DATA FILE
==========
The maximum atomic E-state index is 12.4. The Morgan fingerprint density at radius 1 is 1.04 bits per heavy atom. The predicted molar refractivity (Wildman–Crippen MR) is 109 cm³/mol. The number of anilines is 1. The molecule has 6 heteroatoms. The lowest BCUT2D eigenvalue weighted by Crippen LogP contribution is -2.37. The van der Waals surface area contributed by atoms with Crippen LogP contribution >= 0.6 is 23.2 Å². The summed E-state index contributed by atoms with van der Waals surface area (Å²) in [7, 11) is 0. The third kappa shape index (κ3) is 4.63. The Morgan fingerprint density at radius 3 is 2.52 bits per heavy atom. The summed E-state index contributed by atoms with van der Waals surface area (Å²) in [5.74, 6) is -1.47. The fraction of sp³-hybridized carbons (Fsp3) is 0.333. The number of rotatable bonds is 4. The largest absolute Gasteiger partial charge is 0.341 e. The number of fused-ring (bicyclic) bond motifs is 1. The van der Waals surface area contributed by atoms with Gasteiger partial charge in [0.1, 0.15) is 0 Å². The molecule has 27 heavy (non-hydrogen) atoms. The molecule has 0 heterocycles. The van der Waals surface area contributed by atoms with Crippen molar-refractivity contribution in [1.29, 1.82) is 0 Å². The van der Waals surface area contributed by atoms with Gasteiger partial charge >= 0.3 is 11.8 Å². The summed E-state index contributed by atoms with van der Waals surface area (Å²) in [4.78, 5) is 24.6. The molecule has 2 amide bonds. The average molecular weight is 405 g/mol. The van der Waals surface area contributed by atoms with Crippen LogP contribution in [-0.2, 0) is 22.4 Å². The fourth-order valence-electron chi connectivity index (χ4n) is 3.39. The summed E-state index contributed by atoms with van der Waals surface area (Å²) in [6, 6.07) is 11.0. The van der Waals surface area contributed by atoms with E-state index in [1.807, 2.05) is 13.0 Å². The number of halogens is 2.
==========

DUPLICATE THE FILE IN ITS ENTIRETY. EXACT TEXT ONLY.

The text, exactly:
The maximum atomic E-state index is 12.4. The Morgan fingerprint density at radius 1 is 1.04 bits per heavy atom. The predicted molar refractivity (Wildman–Crippen MR) is 109 cm³/mol. The number of anilines is 1. The molecule has 6 heteroatoms. The lowest BCUT2D eigenvalue weighted by Crippen LogP contribution is -2.37. The van der Waals surface area contributed by atoms with Crippen LogP contribution >= 0.6 is 23.2 Å². The summed E-state index contributed by atoms with van der Waals surface area (Å²) in [7, 11) is 0. The third kappa shape index (κ3) is 4.63. The Morgan fingerprint density at radius 3 is 2.52 bits per heavy atom. The summed E-state index contributed by atoms with van der Waals surface area (Å²) in [5.74, 6) is -1.47. The fraction of sp³-hybridized carbons (Fsp3) is 0.333. The number of rotatable bonds is 4. The largest absolute Gasteiger partial charge is 0.341 e. The number of fused-ring (bicyclic) bond motifs is 1. The van der Waals surface area contributed by atoms with Gasteiger partial charge in [0.1, 0.15) is 0 Å². The molecule has 27 heavy (non-hydrogen) atoms. The molecule has 0 heterocycles. The van der Waals surface area contributed by atoms with Crippen molar-refractivity contribution in [1.29, 1.82) is 0 Å². The van der Waals surface area contributed by atoms with Gasteiger partial charge >= 0.3 is 11.8 Å². The summed E-state index contributed by atoms with van der Waals surface area (Å²) in [4.78, 5) is 24.6. The molecule has 2 amide bonds. The average molecular weight is 405 g/mol. The van der Waals surface area contributed by atoms with Crippen LogP contribution in [-0.2, 0) is 22.4 Å². The fourth-order valence-electron chi connectivity index (χ4n) is 3.39. The summed E-state index contributed by atoms with van der Waals surface area (Å²) in [6, 6.07) is 11.0. The van der Waals surface area contributed by atoms with E-state index in [1.807, 2.05) is 13.0 Å². The number of halogens is 2.